The United States Senate recently passed a measure called Trade Promotion Authority. Under the bill, the Congress can only vote for or against a trade agreement once it has been negotiated. This ability to "fast-track" such agreements would be important when Congress considers possible trade deals with Asian and Pacific countries and also Europe.
But the issue of free trade can fuel a debate about U.S. jobs. Many labor unions and Democratic Party members support a little-known federal program for American workers. It is called the Trade Adjustment Assistance Program. It provides financial assistance to those who lose their job because of increased foreign competition. Conservatives say the program is ineffective and costs too much.
However, a former steel worker who spoke with VOA says the program works and should be expanded. Michael Smith worked at the Bethlehem Steel Mill in Sparrows Point, Maryland. The mill was once a major producer of steel. It employed as many as 30,000 Americans. Mr. Smith was a crane operator with Bethlehem Steel for 13 years. Recently, he returned to the grounds.
"I remember what this place used to be. I remember the sights, the sounds, the tractors. It's actually hard physically standing here. I mean, my heart hurts."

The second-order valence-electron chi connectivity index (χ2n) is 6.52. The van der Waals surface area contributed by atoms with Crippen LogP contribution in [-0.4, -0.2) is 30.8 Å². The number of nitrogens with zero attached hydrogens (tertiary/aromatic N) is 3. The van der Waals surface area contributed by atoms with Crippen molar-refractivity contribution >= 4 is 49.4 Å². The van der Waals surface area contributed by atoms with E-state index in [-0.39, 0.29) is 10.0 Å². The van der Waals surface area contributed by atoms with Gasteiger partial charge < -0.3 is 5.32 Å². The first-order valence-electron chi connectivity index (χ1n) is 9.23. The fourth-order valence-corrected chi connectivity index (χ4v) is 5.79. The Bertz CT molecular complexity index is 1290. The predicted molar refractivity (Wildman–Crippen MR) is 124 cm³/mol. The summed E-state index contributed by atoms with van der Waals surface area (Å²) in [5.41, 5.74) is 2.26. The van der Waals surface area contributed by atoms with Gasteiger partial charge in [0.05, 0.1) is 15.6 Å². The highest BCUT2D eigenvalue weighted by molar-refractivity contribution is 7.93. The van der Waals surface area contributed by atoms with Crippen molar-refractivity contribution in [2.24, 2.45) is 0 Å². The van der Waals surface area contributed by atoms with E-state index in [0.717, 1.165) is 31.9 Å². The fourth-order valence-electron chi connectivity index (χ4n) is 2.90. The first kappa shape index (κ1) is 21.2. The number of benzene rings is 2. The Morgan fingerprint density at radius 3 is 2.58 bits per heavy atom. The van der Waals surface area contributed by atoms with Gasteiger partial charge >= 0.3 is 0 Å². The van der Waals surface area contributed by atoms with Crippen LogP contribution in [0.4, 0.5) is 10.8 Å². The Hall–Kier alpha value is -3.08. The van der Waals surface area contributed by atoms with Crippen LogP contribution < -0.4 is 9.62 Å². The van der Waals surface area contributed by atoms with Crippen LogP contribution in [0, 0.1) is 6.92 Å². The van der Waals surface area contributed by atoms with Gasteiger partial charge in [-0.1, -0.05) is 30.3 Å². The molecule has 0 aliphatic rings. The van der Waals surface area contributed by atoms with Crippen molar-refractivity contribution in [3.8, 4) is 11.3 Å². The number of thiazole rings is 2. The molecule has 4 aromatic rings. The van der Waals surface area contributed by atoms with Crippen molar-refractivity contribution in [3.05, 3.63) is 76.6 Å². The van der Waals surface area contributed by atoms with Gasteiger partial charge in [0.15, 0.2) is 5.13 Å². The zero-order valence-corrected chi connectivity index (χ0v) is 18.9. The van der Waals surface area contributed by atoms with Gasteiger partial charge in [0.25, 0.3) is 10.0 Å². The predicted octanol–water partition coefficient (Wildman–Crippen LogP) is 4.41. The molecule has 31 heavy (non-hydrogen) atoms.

The mill closed in 2012 as a result of a series of business decisions and increasing global competition. That left Mr. Smith and 2,500 mill workers with no jobs and few marketable skills.
"I was blessed enough to find a program called TRA ((Trade Readjustment Allowance)) and TAA ((Trade Adjustment Assistance)), which is a union bargain benefit that was provided to us."
The TAA program gave Mr. Smith a weekly stipend. He used his retraining assistance to pay for books and school tuition fees. He recently completed his college studies and graduated with a bachelor's degree in Psychology.
Michael Smith's experience with the program was good. However, many conservatives say TAA is wasteful and ineffective. Dan Ikenson studies trade policies for the Cato Institute research group. He says that for every job lost to trade, 30 jobs are lost for other reasons. He spoke to VOA on Skype.
"My first question is: why should we treat people who lose jobs or can tie their job loss in some way to trade any differently than we treat other people who lose their jobs?"
Dan Ikenson says trade creates more winners than losers. Instead of government aid, he says manufacturers are better equipped to retrain displaced workers.
"They complain a lot about the dearth of skilled workers, and if they were incentivized to hire people just to train them in exchange for them agreeing to work, maybe for a year or two afterwards, that might work a lot better than trade adjustment assistance does."
The Senate voted to extend the 400-million dollar program as part of a fast-track bill to speed pending free trade deals with Pacific countries. The House of Representatives has yet to vote on the trade legislation.
I'm Mario Ritter.